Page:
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Librarians and Archivists in a fast-changing digital lanscape
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The Public Library of 2020, by Steve Matthews | 21st Century Library Blog

The Public Library of 2020, by Steve Matthews | 21st Century Library Blog | The Information Professional | Scoop.it

"According to Pew Research Center's “Pew Internet & American Life Project” they think they know what public libraries will be by the year 2020. I wouldn't question their research, but I'm skeptical about some of their conclusions..."

 

Conclusions drawn by Dr Steve Matthews:

- "The nature of the library customer is changing and will continue to change toward technology being an integral part of their life."

- Volume, relevance & velocity... "These three factors will continue to be a constant. However, in another 8 years there will be more customers who do not need librarians to filter their information, nor manage their information stream."

- Anywhere, anytime, any device... "This is a fact of life that will never go away. Librarians need to understand that and begin to work within it."

- Sentries, evaluators, filters, certifiers... "Pew was trying to appease the “old guard library establishment”, because none of their reported facts unquestionably leads to these roles. I don’t know from where they drew these roles, but they got this wrong. Customers in 2020 will not need any of these roles from librarians. They will fill these roles for themselves."

- Aggregator/Synthesizer, Organizer, Network Node, Facilitator... "These will be the roles of the 21st Century librarian, and library."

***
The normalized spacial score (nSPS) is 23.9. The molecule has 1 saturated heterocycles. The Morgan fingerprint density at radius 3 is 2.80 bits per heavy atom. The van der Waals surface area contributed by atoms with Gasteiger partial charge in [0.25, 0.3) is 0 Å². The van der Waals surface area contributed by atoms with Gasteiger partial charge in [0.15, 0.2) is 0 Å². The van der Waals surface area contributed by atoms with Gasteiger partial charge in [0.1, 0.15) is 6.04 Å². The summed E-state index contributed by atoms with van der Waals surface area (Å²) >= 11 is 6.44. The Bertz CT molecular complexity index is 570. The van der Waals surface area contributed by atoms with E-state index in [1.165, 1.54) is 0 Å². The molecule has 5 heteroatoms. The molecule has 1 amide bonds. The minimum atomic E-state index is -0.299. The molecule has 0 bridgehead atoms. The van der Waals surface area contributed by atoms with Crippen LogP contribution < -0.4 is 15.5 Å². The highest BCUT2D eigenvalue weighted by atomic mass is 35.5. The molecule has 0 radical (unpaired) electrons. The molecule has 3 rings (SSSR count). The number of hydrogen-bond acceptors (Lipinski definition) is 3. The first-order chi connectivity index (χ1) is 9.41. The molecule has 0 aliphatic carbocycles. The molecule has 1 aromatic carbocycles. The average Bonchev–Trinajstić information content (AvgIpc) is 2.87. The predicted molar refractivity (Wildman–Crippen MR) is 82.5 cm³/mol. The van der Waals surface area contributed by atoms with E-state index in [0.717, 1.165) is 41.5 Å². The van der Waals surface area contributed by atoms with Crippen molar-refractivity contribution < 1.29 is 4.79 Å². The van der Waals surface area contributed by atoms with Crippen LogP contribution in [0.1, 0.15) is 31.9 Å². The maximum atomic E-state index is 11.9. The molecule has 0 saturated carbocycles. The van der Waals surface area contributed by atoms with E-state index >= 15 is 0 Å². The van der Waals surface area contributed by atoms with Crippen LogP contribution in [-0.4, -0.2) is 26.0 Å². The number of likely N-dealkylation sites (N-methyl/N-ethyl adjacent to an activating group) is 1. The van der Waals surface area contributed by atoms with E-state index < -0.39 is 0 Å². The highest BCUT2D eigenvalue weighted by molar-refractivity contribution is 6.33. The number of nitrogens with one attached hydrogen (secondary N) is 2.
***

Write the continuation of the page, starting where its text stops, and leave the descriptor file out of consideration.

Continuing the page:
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A keynote panel looked at the Internet in 2020 and predicted important trends

A keynote panel looked at the Internet in 2020 and predicted important trends | The Information Professional | Scoop.it
A keynote panel looked at the Internet in 2020 and predicted important trends (Internet Librarian 2011 Keynote -Future Internet 2020: http://t.co/KtVyWaGu...)...

 

"The panel looked at the internet in 2020 and held a “TrendWatch Smackdown”. James Werle began with a look beyond Web 2.0, noting that the changes of the last few years are just a blink of the eye in the history of librarianship. In 1996, only 28% of public libraries offered Internet access, and the average web usage by Americans was 1/2 hour a month! Global Internet traffic is predicted to quadruple by 2015, and the IT revolution will continue to produce untold innovation. Internet traffic is forecast to quadruple by 2015, with more devices, more people conneccted, better connectivity, and more video. Video will be the fastest application driving traffic in the next 5 years. All applications will require high performance broadband. Many libraries are falling behind the bandwidth curve; over half of US libraries report that they do not have enough workstations to meet demand at certain times during a busy day. Access to high performance broadband networks is essential for libraries to evolve in the future."

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Libraries 2020: Imagining the library of the future, by Kristen Purcell - Slideshare

Libraries 2020: Imagining the library of the future, by Kristen Purcell - Slideshare | The Information Professional | Scoop.it
Kristen Purcell, Ph.D.Associate Director, Research Pew Internet Project SUNY Library Association Annual Conference June 7, 2012...

 

"On Thursday June 7th, Kristen Purcell will deliver the keynote address for the 2012 State University of New York Librarians Association Annual Conference in New York City.  Kristen will share Pew Internet's latest data on mobile, social networking, and e-reading with an audience of several hundred library staff from the SUNY system.  More information on the event can be found at the conference's website."

 

Slideshare here: http://www.slideshare.net/PewInternet/suny-libraries-talk

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